Databases are similar to search engines but primarily search scholarly journals, magazines, newspapers and other sources. Some databases are subject specific while others are multi-disciplinary (searching across multiple fields and content types).
You can find a list of all of our databases organized by subject or alphabetically at:
|Natural language words that describe your topic||Pre-defined "controlled vocabulary" that describe what an item is about|
|More flexible search - looks for anywhere the words appear in the record||Less flexible search - only the subject fields will be searched|
|Broader search, but may yield irrelevant results||Targeted search; results are usually more relevant to the topic, but may miss some variations|
Keyword searching is how we normally start a search. Pull out important words or phrases from your topic.
Subject Terms and/or Headings are pre-defined terms that are used to describe the content of an item. These terms are a controlled vocabulary and function similarly to hashtags on social media.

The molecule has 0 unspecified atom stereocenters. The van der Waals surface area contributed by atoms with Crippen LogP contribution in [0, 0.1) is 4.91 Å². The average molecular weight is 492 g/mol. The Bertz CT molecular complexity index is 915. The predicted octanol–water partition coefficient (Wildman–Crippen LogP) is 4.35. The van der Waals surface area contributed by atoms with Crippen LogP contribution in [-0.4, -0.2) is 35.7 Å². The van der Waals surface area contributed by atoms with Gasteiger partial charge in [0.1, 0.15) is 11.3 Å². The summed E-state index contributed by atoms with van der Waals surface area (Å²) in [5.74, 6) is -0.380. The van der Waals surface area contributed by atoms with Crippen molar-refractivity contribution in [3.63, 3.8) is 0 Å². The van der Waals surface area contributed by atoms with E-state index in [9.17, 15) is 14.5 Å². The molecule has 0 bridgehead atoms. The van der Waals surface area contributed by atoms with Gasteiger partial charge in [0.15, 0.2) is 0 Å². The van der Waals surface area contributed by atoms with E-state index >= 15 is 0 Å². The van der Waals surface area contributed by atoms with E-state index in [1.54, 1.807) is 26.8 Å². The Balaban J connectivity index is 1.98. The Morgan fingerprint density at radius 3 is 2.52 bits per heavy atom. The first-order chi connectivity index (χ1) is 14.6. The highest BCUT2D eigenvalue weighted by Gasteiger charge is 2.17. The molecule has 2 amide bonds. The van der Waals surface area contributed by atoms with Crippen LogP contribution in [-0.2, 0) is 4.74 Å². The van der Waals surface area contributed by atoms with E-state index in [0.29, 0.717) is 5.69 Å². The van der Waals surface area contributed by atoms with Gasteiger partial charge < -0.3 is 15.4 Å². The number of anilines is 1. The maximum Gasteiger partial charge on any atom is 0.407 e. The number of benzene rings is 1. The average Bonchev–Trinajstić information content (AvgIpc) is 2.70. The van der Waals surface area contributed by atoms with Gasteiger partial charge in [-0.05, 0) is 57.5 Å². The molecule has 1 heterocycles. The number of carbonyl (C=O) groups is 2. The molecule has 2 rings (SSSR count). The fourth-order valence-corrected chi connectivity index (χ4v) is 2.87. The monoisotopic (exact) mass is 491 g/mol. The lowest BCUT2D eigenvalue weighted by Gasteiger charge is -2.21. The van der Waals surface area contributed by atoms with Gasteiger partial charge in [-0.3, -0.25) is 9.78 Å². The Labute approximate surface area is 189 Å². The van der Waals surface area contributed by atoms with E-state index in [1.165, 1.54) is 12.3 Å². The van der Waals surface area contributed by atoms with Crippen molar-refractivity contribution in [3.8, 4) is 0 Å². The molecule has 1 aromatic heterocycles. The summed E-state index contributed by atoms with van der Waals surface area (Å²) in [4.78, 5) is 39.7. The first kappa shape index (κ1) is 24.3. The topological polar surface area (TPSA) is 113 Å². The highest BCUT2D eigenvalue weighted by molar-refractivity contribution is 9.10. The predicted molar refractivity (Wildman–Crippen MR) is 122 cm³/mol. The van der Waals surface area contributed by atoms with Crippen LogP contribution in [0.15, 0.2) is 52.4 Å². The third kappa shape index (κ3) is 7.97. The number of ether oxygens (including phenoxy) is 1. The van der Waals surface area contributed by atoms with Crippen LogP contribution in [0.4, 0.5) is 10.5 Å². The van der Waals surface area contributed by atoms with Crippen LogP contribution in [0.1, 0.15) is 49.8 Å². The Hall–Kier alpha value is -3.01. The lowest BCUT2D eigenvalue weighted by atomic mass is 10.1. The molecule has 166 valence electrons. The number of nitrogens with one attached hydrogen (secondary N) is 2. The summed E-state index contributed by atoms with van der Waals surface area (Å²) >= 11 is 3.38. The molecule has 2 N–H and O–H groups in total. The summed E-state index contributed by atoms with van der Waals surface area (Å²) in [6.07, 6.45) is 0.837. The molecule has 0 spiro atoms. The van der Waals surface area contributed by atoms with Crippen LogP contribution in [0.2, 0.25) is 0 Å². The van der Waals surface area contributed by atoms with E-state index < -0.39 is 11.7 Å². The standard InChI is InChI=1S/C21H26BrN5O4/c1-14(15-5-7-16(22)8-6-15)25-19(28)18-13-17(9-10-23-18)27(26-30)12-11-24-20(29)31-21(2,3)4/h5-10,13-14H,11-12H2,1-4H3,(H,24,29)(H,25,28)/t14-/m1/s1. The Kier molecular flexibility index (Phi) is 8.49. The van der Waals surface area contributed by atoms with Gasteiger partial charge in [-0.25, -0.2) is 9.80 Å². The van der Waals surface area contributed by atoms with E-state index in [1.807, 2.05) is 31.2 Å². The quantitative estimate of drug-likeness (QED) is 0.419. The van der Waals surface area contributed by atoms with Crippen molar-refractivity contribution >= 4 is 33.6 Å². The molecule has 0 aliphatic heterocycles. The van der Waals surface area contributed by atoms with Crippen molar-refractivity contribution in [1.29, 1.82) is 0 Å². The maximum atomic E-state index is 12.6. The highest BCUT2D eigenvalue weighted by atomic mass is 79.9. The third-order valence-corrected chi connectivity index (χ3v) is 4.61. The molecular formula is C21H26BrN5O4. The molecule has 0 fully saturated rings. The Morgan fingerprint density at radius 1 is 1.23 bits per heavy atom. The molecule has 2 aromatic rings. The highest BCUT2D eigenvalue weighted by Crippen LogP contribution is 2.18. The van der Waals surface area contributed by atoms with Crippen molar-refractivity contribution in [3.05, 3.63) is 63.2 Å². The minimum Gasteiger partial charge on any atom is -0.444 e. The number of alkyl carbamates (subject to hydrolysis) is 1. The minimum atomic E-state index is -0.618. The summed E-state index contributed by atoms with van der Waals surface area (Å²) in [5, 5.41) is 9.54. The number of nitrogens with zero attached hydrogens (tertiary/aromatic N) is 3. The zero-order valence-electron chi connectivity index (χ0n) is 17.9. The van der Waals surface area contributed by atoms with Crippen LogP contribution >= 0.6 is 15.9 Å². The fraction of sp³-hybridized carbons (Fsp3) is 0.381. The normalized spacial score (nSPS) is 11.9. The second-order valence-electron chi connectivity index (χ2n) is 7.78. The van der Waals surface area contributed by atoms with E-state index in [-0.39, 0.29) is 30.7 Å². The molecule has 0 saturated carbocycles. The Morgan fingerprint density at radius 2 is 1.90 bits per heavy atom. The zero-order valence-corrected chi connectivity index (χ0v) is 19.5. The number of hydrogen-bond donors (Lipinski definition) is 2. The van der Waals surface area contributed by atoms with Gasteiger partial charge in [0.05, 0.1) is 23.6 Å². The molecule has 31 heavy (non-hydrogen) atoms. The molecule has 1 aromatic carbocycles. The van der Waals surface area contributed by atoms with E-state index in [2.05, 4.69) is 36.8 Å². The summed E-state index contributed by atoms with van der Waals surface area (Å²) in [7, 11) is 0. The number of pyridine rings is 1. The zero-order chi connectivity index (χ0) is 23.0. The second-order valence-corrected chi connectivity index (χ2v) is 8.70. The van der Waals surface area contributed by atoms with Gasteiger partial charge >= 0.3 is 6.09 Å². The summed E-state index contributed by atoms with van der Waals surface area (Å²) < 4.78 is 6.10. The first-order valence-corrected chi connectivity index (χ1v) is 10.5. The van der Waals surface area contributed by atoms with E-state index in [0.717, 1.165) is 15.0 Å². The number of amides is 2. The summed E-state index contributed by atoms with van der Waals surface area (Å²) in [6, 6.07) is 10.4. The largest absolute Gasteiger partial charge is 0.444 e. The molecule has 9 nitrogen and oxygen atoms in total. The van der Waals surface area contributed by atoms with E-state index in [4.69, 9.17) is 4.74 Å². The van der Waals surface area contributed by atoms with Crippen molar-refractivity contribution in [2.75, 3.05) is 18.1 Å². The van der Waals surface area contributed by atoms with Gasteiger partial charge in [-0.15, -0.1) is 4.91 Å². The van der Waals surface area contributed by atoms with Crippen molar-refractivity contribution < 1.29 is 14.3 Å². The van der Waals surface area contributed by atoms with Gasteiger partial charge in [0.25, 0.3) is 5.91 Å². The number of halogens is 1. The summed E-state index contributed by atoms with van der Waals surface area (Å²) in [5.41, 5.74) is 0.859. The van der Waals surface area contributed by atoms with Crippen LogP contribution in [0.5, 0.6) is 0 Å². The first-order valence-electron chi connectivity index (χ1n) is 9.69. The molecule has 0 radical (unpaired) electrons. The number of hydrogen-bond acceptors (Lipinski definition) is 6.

We are indebted to the MIT What are subject headings and keywords? box for some concepts displayed here.
In the Catalog, subject headings are displayed under "Description" in the record of an item. Click on the arrow to the left of "Description" and then scroll down to the section called "Subjects."
In the Databases, subject headings may be listed as Descriptors, Subjects and/or Subject Headings and are typically located in the Abstract and/or Details of an article.
Google Scholar is a broad multidisciplinary search tool which contains citations for articles, theses, books, and more. Did you know that you can customize Google Scholar to access Sarah Lawrence College resources?
Click the link below the image to see full documentation on how to set up and use Google Scholar.
Google, and more appropriately Google Scholar, can be valid places to search for articles and organizations. However, subject specific databases will have more advanced search options and articles. Here are some key differences between databases and Google.
|Library Databases||Google Scholar|
You Can Find
|Credibility & Review||
Most databases have Filters/Limits - use these to narrow down your search to the specific dates, article type, or population that you are researching.
Here is an example of limits in a database, all databases look slightly different but most have these options.